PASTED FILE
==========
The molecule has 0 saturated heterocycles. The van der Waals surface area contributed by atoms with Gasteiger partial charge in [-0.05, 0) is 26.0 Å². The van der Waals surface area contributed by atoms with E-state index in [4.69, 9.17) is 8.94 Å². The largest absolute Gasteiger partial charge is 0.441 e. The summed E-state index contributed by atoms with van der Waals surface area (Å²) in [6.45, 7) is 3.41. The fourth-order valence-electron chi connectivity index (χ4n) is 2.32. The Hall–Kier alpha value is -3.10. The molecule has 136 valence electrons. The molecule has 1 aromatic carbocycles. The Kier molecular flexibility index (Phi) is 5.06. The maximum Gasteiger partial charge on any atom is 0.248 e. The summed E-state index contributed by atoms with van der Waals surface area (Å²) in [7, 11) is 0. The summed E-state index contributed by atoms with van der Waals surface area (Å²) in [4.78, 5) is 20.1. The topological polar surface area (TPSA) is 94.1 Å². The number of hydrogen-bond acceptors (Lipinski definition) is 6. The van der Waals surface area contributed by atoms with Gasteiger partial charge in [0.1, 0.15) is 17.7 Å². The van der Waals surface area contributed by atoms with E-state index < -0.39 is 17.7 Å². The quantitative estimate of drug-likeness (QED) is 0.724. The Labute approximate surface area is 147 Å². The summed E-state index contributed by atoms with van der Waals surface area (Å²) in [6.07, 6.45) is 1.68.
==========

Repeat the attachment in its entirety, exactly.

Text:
The molecule has 0 saturated heterocycles. The van der Waals surface area contributed by atoms with Gasteiger partial charge in [-0.05, 0) is 26.0 Å². The van der Waals surface area contributed by atoms with E-state index in [4.69, 9.17) is 8.94 Å². The largest absolute Gasteiger partial charge is 0.441 e. The summed E-state index contributed by atoms with van der Waals surface area (Å²) in [6.45, 7) is 3.41. The fourth-order valence-electron chi connectivity index (χ4n) is 2.32. The Hall–Kier alpha value is -3.10. The molecule has 136 valence electrons. The molecule has 1 aromatic carbocycles. The Kier molecular flexibility index (Phi) is 5.06. The maximum Gasteiger partial charge on any atom is 0.248 e. The summed E-state index contributed by atoms with van der Waals surface area (Å²) in [7, 11) is 0. The summed E-state index contributed by atoms with van der Waals surface area (Å²) in [4.78, 5) is 20.1. The topological polar surface area (TPSA) is 94.1 Å². The number of hydrogen-bond acceptors (Lipinski definition) is 6. The van der Waals surface area contributed by atoms with Gasteiger partial charge in [0.1, 0.15) is 17.7 Å². The van der Waals surface area contributed by atoms with E-state index < -0.39 is 17.7 Å². The quantitative estimate of drug-likeness (QED) is 0.724. The Labute approximate surface area is 147 Å². The summed E-state index contributed by atoms with van der Waals surface area (Å²) in [6.07, 6.45) is 1.68.